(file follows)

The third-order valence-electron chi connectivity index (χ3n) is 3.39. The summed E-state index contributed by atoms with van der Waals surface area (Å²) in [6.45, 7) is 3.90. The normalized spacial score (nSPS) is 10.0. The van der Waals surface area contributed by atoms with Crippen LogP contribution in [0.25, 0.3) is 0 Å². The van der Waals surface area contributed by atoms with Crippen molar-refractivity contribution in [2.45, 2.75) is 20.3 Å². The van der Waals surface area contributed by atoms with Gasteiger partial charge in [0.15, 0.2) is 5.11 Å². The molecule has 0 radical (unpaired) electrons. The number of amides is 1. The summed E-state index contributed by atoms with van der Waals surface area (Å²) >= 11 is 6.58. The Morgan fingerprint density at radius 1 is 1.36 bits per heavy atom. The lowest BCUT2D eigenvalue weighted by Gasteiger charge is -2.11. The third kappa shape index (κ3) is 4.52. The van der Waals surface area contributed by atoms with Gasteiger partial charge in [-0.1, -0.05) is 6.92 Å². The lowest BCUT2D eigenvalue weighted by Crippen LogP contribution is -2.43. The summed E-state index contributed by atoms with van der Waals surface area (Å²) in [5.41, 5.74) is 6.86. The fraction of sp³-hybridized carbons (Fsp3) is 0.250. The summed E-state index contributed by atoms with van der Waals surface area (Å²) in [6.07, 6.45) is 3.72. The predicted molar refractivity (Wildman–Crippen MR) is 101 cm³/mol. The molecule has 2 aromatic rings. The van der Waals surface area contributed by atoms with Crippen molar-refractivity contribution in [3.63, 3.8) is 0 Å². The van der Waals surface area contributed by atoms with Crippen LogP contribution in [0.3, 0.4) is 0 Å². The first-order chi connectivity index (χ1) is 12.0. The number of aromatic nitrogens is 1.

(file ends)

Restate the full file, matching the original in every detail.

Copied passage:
The third-order valence-electron chi connectivity index (χ3n) is 3.39. The summed E-state index contributed by atoms with van der Waals surface area (Å²) in [6.45, 7) is 3.90. The normalized spacial score (nSPS) is 10.0. The van der Waals surface area contributed by atoms with Crippen LogP contribution in [0.25, 0.3) is 0 Å². The van der Waals surface area contributed by atoms with Crippen molar-refractivity contribution in [2.45, 2.75) is 20.3 Å². The van der Waals surface area contributed by atoms with Gasteiger partial charge in [0.15, 0.2) is 5.11 Å². The molecule has 0 radical (unpaired) electrons. The number of amides is 1. The summed E-state index contributed by atoms with van der Waals surface area (Å²) >= 11 is 6.58. The Morgan fingerprint density at radius 1 is 1.36 bits per heavy atom. The lowest BCUT2D eigenvalue weighted by Gasteiger charge is -2.11. The third kappa shape index (κ3) is 4.52. The van der Waals surface area contributed by atoms with Gasteiger partial charge in [-0.1, -0.05) is 6.92 Å². The lowest BCUT2D eigenvalue weighted by Crippen LogP contribution is -2.43. The summed E-state index contributed by atoms with van der Waals surface area (Å²) in [5.41, 5.74) is 6.86. The fraction of sp³-hybridized carbons (Fsp3) is 0.250. The summed E-state index contributed by atoms with van der Waals surface area (Å²) in [6.07, 6.45) is 3.72. The predicted molar refractivity (Wildman–Crippen MR) is 101 cm³/mol. The molecule has 2 aromatic rings. The van der Waals surface area contributed by atoms with Crippen molar-refractivity contribution in [3.63, 3.8) is 0 Å². The van der Waals surface area contributed by atoms with Crippen LogP contribution in [0.3, 0.4) is 0 Å². The first-order chi connectivity index (χ1) is 12.0. The number of aromatic nitrogens is 1.